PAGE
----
Acne. From the occasional zit to a bad outbreak, most of us have experienced pimples at some point in our lives. Acne is an inflammatory skin condition that often starts in puberty and effects up to 85% of adolescents throughout their teenage years. With the (frankly unrealistic) pressure on teens to look a certain way it can be very embarrassing for them. It can also, somewhat unfairly (grown-ups have enough going on don't you think?), be experienced in adulthood and is commonly associated with health disorders such as Polycystic Ovarian Syndrome (PCOS). The good news is that there is plenty you can do to help make your skin smooth and blemish free again.
Tips to treat acne:
Don’t pick! Picking can spread the bacteria, infect the pimple, and leave scars. I know it’s tempting but don’t touch it. Seriously, leave it alone.
Lavender or tea tree essential oils. These oils (if 100% essential oil) have anti-bacterial properties. To use, put a drop of oil on the end of a cotton bud and dab it thoroughly on the pimple, then discard the cotton bud. Again, don’t touch it with your fingers.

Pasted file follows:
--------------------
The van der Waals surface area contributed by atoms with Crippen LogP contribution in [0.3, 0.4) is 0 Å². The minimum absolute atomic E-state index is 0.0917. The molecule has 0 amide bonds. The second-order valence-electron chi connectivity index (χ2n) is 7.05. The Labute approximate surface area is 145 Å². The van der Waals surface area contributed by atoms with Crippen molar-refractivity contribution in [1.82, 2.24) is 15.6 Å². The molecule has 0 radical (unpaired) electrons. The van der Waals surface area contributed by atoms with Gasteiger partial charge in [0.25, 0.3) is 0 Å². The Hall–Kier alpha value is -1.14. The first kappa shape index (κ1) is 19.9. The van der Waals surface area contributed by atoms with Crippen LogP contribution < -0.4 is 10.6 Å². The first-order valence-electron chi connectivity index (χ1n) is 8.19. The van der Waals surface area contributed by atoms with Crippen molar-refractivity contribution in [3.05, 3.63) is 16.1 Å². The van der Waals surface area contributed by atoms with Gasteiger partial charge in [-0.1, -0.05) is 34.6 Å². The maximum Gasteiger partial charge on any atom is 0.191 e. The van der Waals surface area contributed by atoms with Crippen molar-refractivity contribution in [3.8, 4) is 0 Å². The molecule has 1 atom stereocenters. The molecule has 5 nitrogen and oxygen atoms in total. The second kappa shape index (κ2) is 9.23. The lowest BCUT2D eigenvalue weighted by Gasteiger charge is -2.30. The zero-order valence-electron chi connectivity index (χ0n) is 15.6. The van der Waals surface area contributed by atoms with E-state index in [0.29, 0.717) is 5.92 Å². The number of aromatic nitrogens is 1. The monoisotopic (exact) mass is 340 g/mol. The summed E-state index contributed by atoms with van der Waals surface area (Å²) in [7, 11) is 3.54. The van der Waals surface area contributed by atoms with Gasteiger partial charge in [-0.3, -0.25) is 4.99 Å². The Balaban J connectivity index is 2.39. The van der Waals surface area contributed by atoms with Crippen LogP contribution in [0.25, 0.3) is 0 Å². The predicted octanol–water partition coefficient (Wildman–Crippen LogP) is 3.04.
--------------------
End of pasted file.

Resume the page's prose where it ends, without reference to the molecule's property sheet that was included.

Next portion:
Change your pillow-case frequently. If your acne is bad change it every day.
Reduce or eliminate refined carbohydrates (white bread, chips, biscuits etc), sugar, soft drink and dairy (AKA the Standard Teenage Diet).
Include high fibre foods like vegetables, antioxidant rich foods like berries and citrus, healthy fats like nuts, avocado and olive oil, and foods that contain zinc like pumpkin seeds, lentils and meat. Oysters are also high in zinc, but your average teenager may not be fussed on them…
Drink enough water. It won’t directly impact the skin, but it will support other elimination pathways (ie. kidneys and bowels) so that toxins don’t feel the need to exit via the skin.
Reduce and/or manage stress levels. Stress raises cortisol which, via a number of complicated pathways and biochemistry stuff, can cause the oil on skin to become thicker. Breathe deeply, meditate and get enough sleep.
These tips should work for the average pimple outbreak. If you are not seeing an improvement, or if they keep coming back, then you may need a little more help and that’s where a good Nutritionist (such as myself, see what I did there?) comes in. Poor gut function, out of whack hormones, and food allergies or intolerance's can play a part in acne and Nutritionists can investigate further what might be going on and treat accordingly. So if acne is an issue for you or your teenager come and see me, I would love to help have smooth healthy skin again!